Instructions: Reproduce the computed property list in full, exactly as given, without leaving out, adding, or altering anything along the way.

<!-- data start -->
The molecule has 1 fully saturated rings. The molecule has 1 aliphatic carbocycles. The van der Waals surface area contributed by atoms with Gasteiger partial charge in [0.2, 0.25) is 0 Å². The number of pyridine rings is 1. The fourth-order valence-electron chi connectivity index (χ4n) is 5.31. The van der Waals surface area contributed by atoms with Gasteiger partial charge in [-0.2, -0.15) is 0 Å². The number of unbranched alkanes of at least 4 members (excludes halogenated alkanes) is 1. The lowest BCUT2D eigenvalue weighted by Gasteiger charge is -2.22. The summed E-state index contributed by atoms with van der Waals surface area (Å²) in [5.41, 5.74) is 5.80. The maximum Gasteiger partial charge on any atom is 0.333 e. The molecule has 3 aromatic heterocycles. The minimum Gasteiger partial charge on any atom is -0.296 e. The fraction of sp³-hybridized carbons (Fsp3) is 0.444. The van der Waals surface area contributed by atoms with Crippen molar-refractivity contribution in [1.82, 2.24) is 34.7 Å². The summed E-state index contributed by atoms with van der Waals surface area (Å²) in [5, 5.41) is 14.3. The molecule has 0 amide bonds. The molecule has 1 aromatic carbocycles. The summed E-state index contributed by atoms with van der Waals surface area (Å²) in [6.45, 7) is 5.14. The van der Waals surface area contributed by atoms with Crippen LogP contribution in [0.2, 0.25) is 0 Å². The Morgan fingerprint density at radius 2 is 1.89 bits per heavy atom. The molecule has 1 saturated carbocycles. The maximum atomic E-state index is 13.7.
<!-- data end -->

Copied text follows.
The molecule has 1 fully saturated rings. The molecule has 1 aliphatic carbocycles. The van der Waals surface area contributed by atoms with Gasteiger partial charge in [0.2, 0.25) is 0 Å². The number of pyridine rings is 1. The fourth-order valence-electron chi connectivity index (χ4n) is 5.31. The van der Waals surface area contributed by atoms with Gasteiger partial charge in [-0.2, -0.15) is 0 Å². The number of unbranched alkanes of at least 4 members (excludes halogenated alkanes) is 1. The lowest BCUT2D eigenvalue weighted by Gasteiger charge is -2.22. The summed E-state index contributed by atoms with van der Waals surface area (Å²) in [5.41, 5.74) is 5.80. The maximum Gasteiger partial charge on any atom is 0.333 e. The molecule has 3 aromatic heterocycles. The minimum Gasteiger partial charge on any atom is -0.296 e. The fraction of sp³-hybridized carbons (Fsp3) is 0.444. The van der Waals surface area contributed by atoms with Crippen molar-refractivity contribution in [1.82, 2.24) is 34.7 Å². The summed E-state index contributed by atoms with van der Waals surface area (Å²) in [5, 5.41) is 14.3. The molecule has 0 amide bonds. The molecule has 1 aromatic carbocycles. The summed E-state index contributed by atoms with van der Waals surface area (Å²) in [6.45, 7) is 5.14. The van der Waals surface area contributed by atoms with Crippen LogP contribution in [0.2, 0.25) is 0 Å². The Morgan fingerprint density at radius 2 is 1.89 bits per heavy atom. The molecule has 1 saturated carbocycles. The maximum atomic E-state index is 13.7.